Users on social media are concerned that a COVID-19 track and trace app has been automatically installed by Apple and Google on users’ devices.
They are mistakenly under the impression that the contact tracing method used by Apple and Google is an application.
While there have been updates to users’ phones, these are dedicated settings related to the coronavirus rather than a new app.
These settings, on both operating systems, are used for the infrastructure of any contact-tracing app.
That infrastructure have been developed by the software giants for months.
In Android smartphones, these infrastructures (called “COVID-19 exposure notifications”) can be seen in the Settings menu, under “Google”.
Clicking that screen informs users that this infrastructure will only be used, and notifications only sent, when users have installed or “finish[ed] setting up a participating app”.
In Apple’s operating system, there settings can be found under “Privacy,” and then “Bluetooth,” informing users that “when enabled, iPhone is exchanging random IDs with other devices using Bluetooth.”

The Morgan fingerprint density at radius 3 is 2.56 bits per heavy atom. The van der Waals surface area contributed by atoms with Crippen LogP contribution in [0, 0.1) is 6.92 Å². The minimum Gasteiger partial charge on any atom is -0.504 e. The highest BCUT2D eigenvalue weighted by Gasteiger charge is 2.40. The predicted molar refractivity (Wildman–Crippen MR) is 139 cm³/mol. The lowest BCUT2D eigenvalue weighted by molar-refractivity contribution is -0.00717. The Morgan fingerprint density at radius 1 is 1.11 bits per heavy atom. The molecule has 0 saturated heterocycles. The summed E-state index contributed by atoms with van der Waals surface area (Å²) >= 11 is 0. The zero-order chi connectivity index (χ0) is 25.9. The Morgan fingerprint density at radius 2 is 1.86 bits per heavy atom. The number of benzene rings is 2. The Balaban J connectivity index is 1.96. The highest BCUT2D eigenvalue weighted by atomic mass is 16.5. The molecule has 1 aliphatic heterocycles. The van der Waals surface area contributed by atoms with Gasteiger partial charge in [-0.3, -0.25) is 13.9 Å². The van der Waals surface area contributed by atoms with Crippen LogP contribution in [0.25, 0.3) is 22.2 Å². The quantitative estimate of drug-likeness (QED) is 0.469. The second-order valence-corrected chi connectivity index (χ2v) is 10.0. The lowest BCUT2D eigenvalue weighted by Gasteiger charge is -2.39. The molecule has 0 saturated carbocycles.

“This enables an app to notify you if you may have been exposed to COVID-19.”
In a statement from Apple and Google, published 20 May, they said: “What we’ve built is not an app – rather public health agencies will incorporate the API into their own apps that people instal. Our technology is designed to make these apps work better.“
While many contact-tracing apps could pose major privacy risks, there is no app of this nature that has been installed on users’ smartphones without their knowledge or consent.
Similar concerns were raised regarding the NHS Covid-19 “track and trace” app earlier this month. They are also untrue.